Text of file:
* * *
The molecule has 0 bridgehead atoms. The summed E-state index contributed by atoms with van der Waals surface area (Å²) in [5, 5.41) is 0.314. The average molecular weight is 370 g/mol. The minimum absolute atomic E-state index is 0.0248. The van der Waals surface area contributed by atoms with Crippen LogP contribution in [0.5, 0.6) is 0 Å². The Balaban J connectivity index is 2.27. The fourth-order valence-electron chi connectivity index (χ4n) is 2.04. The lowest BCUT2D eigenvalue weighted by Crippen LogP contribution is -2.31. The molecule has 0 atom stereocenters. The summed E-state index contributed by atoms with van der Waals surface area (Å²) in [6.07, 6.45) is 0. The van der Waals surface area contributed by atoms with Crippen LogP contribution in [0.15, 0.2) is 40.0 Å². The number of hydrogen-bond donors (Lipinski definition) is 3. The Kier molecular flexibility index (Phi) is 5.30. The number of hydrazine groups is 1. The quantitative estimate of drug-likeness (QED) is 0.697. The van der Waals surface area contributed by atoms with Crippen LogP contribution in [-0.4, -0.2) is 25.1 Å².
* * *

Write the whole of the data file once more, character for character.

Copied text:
The molecule has 0 bridgehead atoms. The summed E-state index contributed by atoms with van der Waals surface area (Å²) in [5, 5.41) is 0.314. The average molecular weight is 370 g/mol. The minimum absolute atomic E-state index is 0.0248. The van der Waals surface area contributed by atoms with Crippen LogP contribution in [0.5, 0.6) is 0 Å². The Balaban J connectivity index is 2.27. The fourth-order valence-electron chi connectivity index (χ4n) is 2.04. The lowest BCUT2D eigenvalue weighted by Crippen LogP contribution is -2.31. The molecule has 0 atom stereocenters. The summed E-state index contributed by atoms with van der Waals surface area (Å²) in [6.07, 6.45) is 0. The van der Waals surface area contributed by atoms with Crippen LogP contribution in [0.15, 0.2) is 40.0 Å². The number of hydrogen-bond donors (Lipinski definition) is 3. The Kier molecular flexibility index (Phi) is 5.30. The number of hydrazine groups is 1. The quantitative estimate of drug-likeness (QED) is 0.697. The van der Waals surface area contributed by atoms with Crippen LogP contribution in [-0.4, -0.2) is 25.1 Å².